Each week I will review the best and worst of my 11 lineups from my “Roster Block” of SE/3-Max/5-Max. Below are this week’s results, and you can find more information about my process/theory for this in my Week 1 Process Points article

Best Lineup ($300k Red Zone, Single Entry, $50):

The “story” I was telling: Josh Johnson at min-price and single-digit ownership was very interesting to me. The basic idea of this lineup was “flipping the build” of what would be popular with all of the running back value on the slate – most lineups would have at least one and sometimes two of those cheap running backs, so by making a lineup paying up for two running backs I was instantly pretty unique. Mixon and Mattison were two guys that I thought had a good chance to top the slate due to their guaranteed workloads and good game environments. I also thought both were somewhat underpriced, as Mattison was at a $1,500 discount to what Dalvin Cook would have been priced at in the same spot, and Mixon had seen a price in the $8k range recently as well. The cherry on top was being able to correlate both of them with Josh Johnson and Cooper Kupp (the best play on the slate). I included Isaiah McKenzie, who I had a ton of and I went in-depth on during the Saturday night IC pod, which left me with money to spend up on defense and tight end (both plays I really liked) and then use another top play on the slate (Antonio Brown) and a high upside wide receiver who correlated with my QB and had seen a recent price drop.

Worst Lineup ($200k Three-Point Stance, 5-Max, $33):

The “story” I was telling: This lineup was basically just trying to attack the “Tom Brady double stack” at a huge discount. There was a lot of uncertainty around that passing offense, so if Brown and Johnson became primary targets and the Bucs scores came through the passing game, it would differentiate and separate while also leveraging off of a popular Ronald Jones. From there, I used DJ Moore as a talented, low-owned player with a high ceiling as my correlation, and the rest of the lineup was players I was very high on for the week.

Week 16 Results: Six of my ten lineups cashed this week. Nothing came together just right, but it was a profitable week. Looking ahead, a couple of things to be aware of heading into the last two weeks of the season:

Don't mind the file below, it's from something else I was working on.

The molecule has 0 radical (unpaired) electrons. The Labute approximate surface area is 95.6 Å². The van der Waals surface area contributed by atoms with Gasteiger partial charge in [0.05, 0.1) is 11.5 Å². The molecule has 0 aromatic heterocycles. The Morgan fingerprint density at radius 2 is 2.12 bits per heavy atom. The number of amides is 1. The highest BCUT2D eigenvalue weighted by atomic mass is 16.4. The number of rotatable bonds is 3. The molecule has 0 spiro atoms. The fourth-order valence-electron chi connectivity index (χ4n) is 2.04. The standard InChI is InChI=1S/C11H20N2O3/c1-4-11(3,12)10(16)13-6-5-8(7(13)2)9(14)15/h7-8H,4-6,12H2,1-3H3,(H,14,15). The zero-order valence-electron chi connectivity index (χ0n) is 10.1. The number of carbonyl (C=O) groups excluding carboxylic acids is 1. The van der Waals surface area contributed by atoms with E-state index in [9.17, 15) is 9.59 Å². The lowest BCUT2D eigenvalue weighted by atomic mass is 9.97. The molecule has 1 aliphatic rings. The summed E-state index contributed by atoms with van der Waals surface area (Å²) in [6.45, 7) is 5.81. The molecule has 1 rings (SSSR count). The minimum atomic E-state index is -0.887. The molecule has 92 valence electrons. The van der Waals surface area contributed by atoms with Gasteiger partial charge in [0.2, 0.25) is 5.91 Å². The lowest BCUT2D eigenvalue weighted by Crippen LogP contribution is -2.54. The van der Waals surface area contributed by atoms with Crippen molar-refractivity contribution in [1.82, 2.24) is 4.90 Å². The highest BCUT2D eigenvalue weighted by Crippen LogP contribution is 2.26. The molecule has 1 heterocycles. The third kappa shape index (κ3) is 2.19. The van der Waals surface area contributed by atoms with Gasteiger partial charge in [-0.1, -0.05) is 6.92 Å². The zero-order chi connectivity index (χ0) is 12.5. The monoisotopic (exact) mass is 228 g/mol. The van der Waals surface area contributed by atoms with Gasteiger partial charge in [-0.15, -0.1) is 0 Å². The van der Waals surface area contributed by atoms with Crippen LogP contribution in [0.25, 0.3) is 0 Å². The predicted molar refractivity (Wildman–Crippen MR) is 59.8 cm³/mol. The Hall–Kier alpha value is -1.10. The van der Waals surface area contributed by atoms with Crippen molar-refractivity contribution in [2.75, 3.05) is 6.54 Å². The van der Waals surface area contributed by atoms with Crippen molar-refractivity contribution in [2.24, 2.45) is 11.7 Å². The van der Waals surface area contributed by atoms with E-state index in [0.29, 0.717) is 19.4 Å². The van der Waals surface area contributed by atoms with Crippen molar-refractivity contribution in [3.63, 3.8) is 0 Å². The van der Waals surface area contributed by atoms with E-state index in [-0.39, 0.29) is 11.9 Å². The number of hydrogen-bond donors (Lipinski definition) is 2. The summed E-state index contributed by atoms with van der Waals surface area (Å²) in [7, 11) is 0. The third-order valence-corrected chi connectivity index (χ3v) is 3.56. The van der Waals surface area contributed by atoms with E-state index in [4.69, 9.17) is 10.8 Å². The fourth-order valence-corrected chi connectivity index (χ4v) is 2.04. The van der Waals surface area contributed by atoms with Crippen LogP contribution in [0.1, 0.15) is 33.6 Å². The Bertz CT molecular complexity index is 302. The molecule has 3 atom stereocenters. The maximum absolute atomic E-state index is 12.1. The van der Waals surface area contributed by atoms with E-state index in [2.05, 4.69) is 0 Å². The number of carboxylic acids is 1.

• Past Results In Division Games – We saw this twice this week with the Cowboys and Bengals. Both teams dominated their games and stayed extremely aggressive deep into the game after it had been decided. It was uncharacteristic for each team, but after the game, it became clear what happened. Joe Burrow referenced how last year the Ravens had stayed aggressive late into games they were winning handily and that he didn’t feel bad about it. Someone made a comment on Twitter about the Cowboys staying so aggressive late and wondering why to which a Cowboys player posted a picture of Antonio Gibson scoring one of his three TD’s last Thanksgiving and waving at the defender, taunting him as he crossed the goal line. 
  • Dead Teams – Detroit was extra cautious holding out D’Andre Swift this week. Washington looked completely uninspired as, by the time they played, they were pretty much eliminated from contention. Pittsburgh was clearly overmatched and looked uninspired quickly when it was clear they weren’t going to be able to compete with the Chiefs. Teams that have been bad all year will likely be extra cautious with top players, perhaps sitting/pulling them quicker than they would earlier in the season. Teams that had high expectations for the season and are realizing it is pretty much over have a lot more risk of complete failure than you would expect, especially in road games where they don’t have home fans to play for.
  • Super Bowl Contenders – The Chiefs side of that game has something to teach us as well. The top teams in the league, once they have control of games against dead teams, will likely try to just get out alive, especially in games where there isn’t an ax to grind (see Bengals/Cowboys comments earlier). Once Pittsburgh was clearly not going to mount much of a fight, the Chiefs had no reason to put much on the plate of CEH or Tyreek. A lot more risk involved in players like that than we would think of in potential “smash spots” earlier in the season. 

Week 16 Investment: $765

Week 16 Winnings: $900

Estimated Yearly Investment:  $13,500 

Yearly Winnings: $6,265